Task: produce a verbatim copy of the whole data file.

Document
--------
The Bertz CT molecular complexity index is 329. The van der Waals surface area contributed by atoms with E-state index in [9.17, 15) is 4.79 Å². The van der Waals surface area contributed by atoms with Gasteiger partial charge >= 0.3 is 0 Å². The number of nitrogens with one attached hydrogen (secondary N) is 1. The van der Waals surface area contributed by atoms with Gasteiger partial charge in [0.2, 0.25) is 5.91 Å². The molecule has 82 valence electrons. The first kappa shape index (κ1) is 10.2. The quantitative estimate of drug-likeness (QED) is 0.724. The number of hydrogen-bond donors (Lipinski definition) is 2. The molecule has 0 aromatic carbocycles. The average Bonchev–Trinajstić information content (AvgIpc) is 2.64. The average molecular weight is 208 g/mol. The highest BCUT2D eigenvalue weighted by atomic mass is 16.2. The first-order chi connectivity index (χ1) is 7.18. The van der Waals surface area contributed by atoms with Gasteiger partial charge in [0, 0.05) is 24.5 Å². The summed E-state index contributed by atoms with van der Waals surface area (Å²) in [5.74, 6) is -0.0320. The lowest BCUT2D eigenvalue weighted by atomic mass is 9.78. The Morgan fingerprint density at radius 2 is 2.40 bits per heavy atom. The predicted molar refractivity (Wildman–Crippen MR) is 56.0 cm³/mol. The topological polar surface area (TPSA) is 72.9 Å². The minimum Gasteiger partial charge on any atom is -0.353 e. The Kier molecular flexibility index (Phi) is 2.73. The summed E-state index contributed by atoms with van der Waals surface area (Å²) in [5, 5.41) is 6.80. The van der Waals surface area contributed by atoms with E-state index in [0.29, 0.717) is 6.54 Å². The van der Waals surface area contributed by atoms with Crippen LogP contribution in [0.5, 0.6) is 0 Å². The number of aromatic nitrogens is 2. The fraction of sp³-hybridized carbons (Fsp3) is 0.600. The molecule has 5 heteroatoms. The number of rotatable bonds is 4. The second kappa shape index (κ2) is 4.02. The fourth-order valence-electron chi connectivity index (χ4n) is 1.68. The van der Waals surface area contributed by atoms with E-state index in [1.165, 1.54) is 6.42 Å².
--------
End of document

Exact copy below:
The Bertz CT molecular complexity index is 329. The van der Waals surface area contributed by atoms with E-state index in [9.17, 15) is 4.79 Å². The van der Waals surface area contributed by atoms with Gasteiger partial charge >= 0.3 is 0 Å². The number of nitrogens with one attached hydrogen (secondary N) is 1. The van der Waals surface area contributed by atoms with Gasteiger partial charge in [0.2, 0.25) is 5.91 Å². The molecule has 82 valence electrons. The first kappa shape index (κ1) is 10.2. The quantitative estimate of drug-likeness (QED) is 0.724. The number of hydrogen-bond donors (Lipinski definition) is 2. The molecule has 0 aromatic carbocycles. The average Bonchev–Trinajstić information content (AvgIpc) is 2.64. The average molecular weight is 208 g/mol. The highest BCUT2D eigenvalue weighted by atomic mass is 16.2. The first-order chi connectivity index (χ1) is 7.18. The van der Waals surface area contributed by atoms with Gasteiger partial charge in [0, 0.05) is 24.5 Å². The summed E-state index contributed by atoms with van der Waals surface area (Å²) in [5.74, 6) is -0.0320. The lowest BCUT2D eigenvalue weighted by atomic mass is 9.78. The Morgan fingerprint density at radius 2 is 2.40 bits per heavy atom. The predicted molar refractivity (Wildman–Crippen MR) is 56.0 cm³/mol. The topological polar surface area (TPSA) is 72.9 Å². The minimum Gasteiger partial charge on any atom is -0.353 e. The Kier molecular flexibility index (Phi) is 2.73. The summed E-state index contributed by atoms with van der Waals surface area (Å²) in [5, 5.41) is 6.80. The van der Waals surface area contributed by atoms with E-state index in [0.29, 0.717) is 6.54 Å². The van der Waals surface area contributed by atoms with Crippen LogP contribution in [0.5, 0.6) is 0 Å². The number of aromatic nitrogens is 2. The fraction of sp³-hybridized carbons (Fsp3) is 0.600. The molecule has 5 heteroatoms. The number of rotatable bonds is 4. The second kappa shape index (κ2) is 4.02. The fourth-order valence-electron chi connectivity index (χ4n) is 1.68. The van der Waals surface area contributed by atoms with E-state index in [1.165, 1.54) is 6.42 Å².